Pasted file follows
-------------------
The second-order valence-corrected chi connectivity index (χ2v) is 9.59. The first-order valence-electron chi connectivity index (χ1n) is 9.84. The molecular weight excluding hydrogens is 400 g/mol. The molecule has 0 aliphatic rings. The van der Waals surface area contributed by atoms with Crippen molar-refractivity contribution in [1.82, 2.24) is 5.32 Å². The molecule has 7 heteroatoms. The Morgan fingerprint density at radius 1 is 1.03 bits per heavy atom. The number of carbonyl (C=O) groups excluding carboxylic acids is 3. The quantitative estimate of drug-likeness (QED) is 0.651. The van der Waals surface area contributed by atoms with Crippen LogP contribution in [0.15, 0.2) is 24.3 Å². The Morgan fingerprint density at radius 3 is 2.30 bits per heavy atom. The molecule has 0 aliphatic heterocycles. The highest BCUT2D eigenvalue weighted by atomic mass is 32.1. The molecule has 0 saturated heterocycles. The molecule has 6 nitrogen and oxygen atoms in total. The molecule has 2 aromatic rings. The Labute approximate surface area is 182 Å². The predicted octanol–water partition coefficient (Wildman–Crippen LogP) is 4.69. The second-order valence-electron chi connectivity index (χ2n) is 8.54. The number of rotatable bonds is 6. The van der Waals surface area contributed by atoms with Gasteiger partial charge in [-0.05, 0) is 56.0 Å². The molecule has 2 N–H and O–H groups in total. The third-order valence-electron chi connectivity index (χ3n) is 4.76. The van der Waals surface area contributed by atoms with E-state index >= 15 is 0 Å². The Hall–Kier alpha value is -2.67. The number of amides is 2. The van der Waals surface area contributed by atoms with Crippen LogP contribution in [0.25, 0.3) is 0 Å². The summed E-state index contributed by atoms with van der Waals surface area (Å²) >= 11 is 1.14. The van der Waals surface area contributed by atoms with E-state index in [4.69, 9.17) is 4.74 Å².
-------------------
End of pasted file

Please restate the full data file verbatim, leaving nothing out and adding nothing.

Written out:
The second-order valence-corrected chi connectivity index (χ2v) is 9.59. The first-order valence-electron chi connectivity index (χ1n) is 9.84. The molecular weight excluding hydrogens is 400 g/mol. The molecule has 0 aliphatic rings. The van der Waals surface area contributed by atoms with Crippen molar-refractivity contribution in [1.82, 2.24) is 5.32 Å². The molecule has 7 heteroatoms. The Morgan fingerprint density at radius 1 is 1.03 bits per heavy atom. The number of carbonyl (C=O) groups excluding carboxylic acids is 3. The quantitative estimate of drug-likeness (QED) is 0.651. The van der Waals surface area contributed by atoms with Crippen LogP contribution in [0.15, 0.2) is 24.3 Å². The Morgan fingerprint density at radius 3 is 2.30 bits per heavy atom. The molecule has 0 aliphatic heterocycles. The highest BCUT2D eigenvalue weighted by atomic mass is 32.1. The molecule has 0 saturated heterocycles. The molecule has 6 nitrogen and oxygen atoms in total. The molecule has 2 aromatic rings. The Labute approximate surface area is 182 Å². The predicted octanol–water partition coefficient (Wildman–Crippen LogP) is 4.69. The second-order valence-electron chi connectivity index (χ2n) is 8.54. The number of rotatable bonds is 6. The van der Waals surface area contributed by atoms with Gasteiger partial charge in [-0.05, 0) is 56.0 Å². The molecule has 2 N–H and O–H groups in total. The third-order valence-electron chi connectivity index (χ3n) is 4.76. The van der Waals surface area contributed by atoms with E-state index >= 15 is 0 Å². The Hall–Kier alpha value is -2.67. The number of amides is 2. The van der Waals surface area contributed by atoms with Crippen LogP contribution in [0.25, 0.3) is 0 Å². The summed E-state index contributed by atoms with van der Waals surface area (Å²) >= 11 is 1.14. The van der Waals surface area contributed by atoms with E-state index in [4.69, 9.17) is 4.74 Å².